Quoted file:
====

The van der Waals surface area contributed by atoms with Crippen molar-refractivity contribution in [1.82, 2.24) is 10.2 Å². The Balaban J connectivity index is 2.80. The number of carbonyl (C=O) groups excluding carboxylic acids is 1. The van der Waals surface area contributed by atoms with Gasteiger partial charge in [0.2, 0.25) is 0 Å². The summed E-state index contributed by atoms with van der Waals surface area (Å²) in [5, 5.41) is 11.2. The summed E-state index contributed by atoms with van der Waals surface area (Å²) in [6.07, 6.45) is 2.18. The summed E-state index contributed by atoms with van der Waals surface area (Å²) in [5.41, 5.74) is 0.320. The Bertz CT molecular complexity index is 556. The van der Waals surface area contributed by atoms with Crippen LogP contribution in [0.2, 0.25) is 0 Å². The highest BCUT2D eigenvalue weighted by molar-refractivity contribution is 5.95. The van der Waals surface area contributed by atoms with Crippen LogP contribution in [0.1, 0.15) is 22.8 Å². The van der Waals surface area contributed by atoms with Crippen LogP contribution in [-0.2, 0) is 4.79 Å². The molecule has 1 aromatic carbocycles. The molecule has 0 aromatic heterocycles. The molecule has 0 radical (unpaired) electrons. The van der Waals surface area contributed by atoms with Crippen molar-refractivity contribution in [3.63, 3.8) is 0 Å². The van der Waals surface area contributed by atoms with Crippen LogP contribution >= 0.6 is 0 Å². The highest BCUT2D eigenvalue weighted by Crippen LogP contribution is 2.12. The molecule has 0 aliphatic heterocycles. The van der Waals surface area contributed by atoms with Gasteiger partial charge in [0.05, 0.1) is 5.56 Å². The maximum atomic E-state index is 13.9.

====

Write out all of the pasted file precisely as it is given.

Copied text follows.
The van der Waals surface area contributed by atoms with Crippen molar-refractivity contribution in [1.82, 2.24) is 10.2 Å². The Balaban J connectivity index is 2.80. The number of carbonyl (C=O) groups excluding carboxylic acids is 1. The van der Waals surface area contributed by atoms with Gasteiger partial charge in [0.2, 0.25) is 0 Å². The summed E-state index contributed by atoms with van der Waals surface area (Å²) in [5, 5.41) is 11.2. The summed E-state index contributed by atoms with van der Waals surface area (Å²) in [6.07, 6.45) is 2.18. The summed E-state index contributed by atoms with van der Waals surface area (Å²) in [5.41, 5.74) is 0.320. The Bertz CT molecular complexity index is 556. The van der Waals surface area contributed by atoms with Crippen LogP contribution in [0.2, 0.25) is 0 Å². The highest BCUT2D eigenvalue weighted by molar-refractivity contribution is 5.95. The van der Waals surface area contributed by atoms with Crippen LogP contribution in [0.1, 0.15) is 22.8 Å². The van der Waals surface area contributed by atoms with Crippen LogP contribution in [-0.2, 0) is 4.79 Å². The molecule has 1 aromatic carbocycles. The molecule has 0 aromatic heterocycles. The molecule has 0 radical (unpaired) electrons. The van der Waals surface area contributed by atoms with Crippen molar-refractivity contribution in [3.63, 3.8) is 0 Å². The van der Waals surface area contributed by atoms with Crippen LogP contribution >= 0.6 is 0 Å². The highest BCUT2D eigenvalue weighted by Crippen LogP contribution is 2.12. The molecule has 0 aliphatic heterocycles. The van der Waals surface area contributed by atoms with Gasteiger partial charge in [0.05, 0.1) is 5.56 Å². The maximum atomic E-state index is 13.9.